Can any game live up to a decade of hype? Kingdom Hearts III tries, and its meticulously-recreated Disney worlds, jam-packed combat system, and wealth of minigames offer a ton for players to explore. However, the game's bizarre pacing, an abundance of cutscenes, and an unrewarding story may leave players more bewildered than satisfied by the end.
Wargroove might be the least original game I've played in a long time, but it offers fans of the Advance Wars series something we've been lacking for a while. Thankfully, Wargroove does add enough subtle variations on Advance Wars' formula to create its own niche, and multiplayer is much easier than convincing your other friend with a Game Boy Advance to buy their own copy. Even if you're playing alone, there's plenty to see and do, as long as you're willing to learn some hard lessons along the way.
A continuation of Bandai Namco's long-running flight simulation series, Ace Combat 7: Skies Unknown offers fans an invigorating, polished and beautifully-rendered action game that sometimes becomes obscured by a silly story, vague objectives and a steep learning curve. Those familiar with the series will likely be able to see past the muck and enjoy the fast-paced action for what it is, as excellent controls and gorgeous graphics certainly help. Those, looking for more, however, may be disappointed. Still, this type of game is fairly rare these days, and if you're looking for one, just know what you're in for going in, and have fun.
More than just a simple remake of a cherished classic, Resident Evil 2 is a reinvigoration of the entire franchise, showing just how much life it still has left without the need to make drastic gameplay or stylistic changes. From start to end, this is a phenomenal showcase of old mixed with new, both giving players the chance to relive an important chapter in the life of the series under fantastic new conditions, while also potentially paving the way for Resident Evil for years to come.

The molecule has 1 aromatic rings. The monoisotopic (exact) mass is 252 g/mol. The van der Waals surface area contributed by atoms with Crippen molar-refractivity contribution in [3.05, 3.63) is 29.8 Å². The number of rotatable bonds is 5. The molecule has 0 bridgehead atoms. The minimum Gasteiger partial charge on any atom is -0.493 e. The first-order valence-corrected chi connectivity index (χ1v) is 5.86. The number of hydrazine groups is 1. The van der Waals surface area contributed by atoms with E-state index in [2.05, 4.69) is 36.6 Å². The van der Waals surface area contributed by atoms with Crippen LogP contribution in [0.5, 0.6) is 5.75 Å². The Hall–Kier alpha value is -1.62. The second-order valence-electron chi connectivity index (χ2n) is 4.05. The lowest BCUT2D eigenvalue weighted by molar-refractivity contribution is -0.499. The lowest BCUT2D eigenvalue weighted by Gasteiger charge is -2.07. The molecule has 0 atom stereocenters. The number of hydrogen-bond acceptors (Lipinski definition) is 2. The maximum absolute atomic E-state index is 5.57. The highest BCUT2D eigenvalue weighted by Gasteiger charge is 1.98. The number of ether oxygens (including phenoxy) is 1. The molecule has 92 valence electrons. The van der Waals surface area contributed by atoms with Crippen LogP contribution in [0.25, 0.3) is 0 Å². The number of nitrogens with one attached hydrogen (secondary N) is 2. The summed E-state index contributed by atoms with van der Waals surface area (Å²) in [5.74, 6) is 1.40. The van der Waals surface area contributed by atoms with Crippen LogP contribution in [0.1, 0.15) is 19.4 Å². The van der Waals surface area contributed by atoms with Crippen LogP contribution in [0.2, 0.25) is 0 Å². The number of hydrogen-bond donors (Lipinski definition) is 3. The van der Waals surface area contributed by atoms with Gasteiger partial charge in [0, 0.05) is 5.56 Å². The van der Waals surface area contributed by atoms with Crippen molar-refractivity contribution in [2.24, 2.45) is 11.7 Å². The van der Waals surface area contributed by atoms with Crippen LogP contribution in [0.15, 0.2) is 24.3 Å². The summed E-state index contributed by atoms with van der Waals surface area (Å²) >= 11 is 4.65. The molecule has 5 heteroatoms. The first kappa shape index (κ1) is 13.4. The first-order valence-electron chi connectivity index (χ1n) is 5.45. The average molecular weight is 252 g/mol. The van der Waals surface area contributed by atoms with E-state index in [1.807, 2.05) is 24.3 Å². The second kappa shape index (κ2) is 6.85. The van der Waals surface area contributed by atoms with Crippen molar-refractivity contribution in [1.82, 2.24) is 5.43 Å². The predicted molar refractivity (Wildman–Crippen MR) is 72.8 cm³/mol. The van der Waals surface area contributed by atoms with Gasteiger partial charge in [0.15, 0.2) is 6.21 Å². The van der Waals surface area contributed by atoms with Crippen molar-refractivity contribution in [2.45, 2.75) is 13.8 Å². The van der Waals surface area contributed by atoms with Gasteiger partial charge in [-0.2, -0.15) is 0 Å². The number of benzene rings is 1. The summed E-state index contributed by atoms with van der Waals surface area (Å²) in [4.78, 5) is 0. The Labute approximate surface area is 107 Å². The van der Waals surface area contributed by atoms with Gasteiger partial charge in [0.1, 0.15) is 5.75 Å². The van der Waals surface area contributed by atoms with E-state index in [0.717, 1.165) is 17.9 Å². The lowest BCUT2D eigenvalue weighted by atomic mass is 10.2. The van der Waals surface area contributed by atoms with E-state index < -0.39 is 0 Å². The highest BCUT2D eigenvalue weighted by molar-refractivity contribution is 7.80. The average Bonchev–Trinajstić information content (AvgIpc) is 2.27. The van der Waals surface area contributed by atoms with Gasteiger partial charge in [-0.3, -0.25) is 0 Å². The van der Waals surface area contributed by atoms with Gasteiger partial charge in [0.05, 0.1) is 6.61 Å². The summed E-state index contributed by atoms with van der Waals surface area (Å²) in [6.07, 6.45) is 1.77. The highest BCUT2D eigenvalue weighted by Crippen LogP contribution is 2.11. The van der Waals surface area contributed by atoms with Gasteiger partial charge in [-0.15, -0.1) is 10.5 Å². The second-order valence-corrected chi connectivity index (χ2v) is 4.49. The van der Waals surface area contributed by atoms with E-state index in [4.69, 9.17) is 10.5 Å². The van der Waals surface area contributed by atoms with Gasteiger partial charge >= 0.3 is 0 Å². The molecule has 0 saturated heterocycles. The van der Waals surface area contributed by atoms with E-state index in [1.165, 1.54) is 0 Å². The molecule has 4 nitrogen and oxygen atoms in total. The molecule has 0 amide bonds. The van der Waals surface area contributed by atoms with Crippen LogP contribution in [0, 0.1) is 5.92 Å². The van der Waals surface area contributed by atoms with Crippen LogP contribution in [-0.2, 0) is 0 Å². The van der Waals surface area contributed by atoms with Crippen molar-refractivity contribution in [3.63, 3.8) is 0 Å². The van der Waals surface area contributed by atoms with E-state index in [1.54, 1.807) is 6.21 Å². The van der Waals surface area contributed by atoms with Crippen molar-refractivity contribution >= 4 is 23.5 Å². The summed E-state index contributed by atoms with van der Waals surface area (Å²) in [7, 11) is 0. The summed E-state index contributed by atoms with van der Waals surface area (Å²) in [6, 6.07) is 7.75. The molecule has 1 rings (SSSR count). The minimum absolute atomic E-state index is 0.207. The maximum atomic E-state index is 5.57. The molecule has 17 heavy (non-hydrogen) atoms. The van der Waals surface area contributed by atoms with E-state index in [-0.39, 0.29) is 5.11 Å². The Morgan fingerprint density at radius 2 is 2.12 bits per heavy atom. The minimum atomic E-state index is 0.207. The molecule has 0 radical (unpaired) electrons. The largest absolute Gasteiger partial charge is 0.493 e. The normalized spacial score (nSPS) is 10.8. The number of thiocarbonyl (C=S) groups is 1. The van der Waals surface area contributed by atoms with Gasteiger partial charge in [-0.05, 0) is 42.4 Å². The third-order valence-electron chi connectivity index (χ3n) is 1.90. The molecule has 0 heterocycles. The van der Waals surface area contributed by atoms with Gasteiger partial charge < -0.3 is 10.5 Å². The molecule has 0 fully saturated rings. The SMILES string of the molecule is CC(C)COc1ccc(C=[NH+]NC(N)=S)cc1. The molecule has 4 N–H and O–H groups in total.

Travis Strikes Again: No More Heroes might not exactly be the game that fans of the series were hoping for, but if you're want to catch up with your favorite assassin and are willing to accept changes made to the gameplay, you should find plenty to like here. This is a surprisingly complex game and seriously goofy sequel-ish thing, made with obvious passion and an undying love for the gaming experience.
Everything is a philosophy lecture turned into a game, and if you're looking for some new insight on life and a sandbox to play in while you listen, it'll provide. While the game offers up hundreds of choices of objects to become, it comes at the sacrifice of everything feeling the same.
New Super Mario Bros. U Deluxe is a must-have for Switch owners who skipped the Wii U. Packaged with two complete games and a plethora of challenges to complete, the Deluxe version will give you plenty of bang for your buck. Even if you already owned the game, it's worth trying on the Switch, if only to have a mobile, 2D Mario game at the ready. It might not be as difficult as past Mario games, but it's never not fun.
Spider-Man's three-part DLC, The City That Never Sleeps, feels a bit like it's trying to have it both ways by telling a story set after the main game without changing up too much for the sake of anyone who might not play it. It might not be entirely fair to complain that an add-on doesn't feel like a true next chapter, and the gameplay certainly remains satisfying and tacks on some welcome challenge, but the full package is an unquestionable letdown after the soaring heights of the original campaign.
Katamari Damacy Reroll brings the original Katamari Damacy back for a new generation, and all of its fantastic gameplay and heart is now combined with beautiful high-definition visuals. There's almost nothing new here save for mediocre motion controls, but then again, nothing needed to be added to make this quirky classic worth playing again (or for the first time).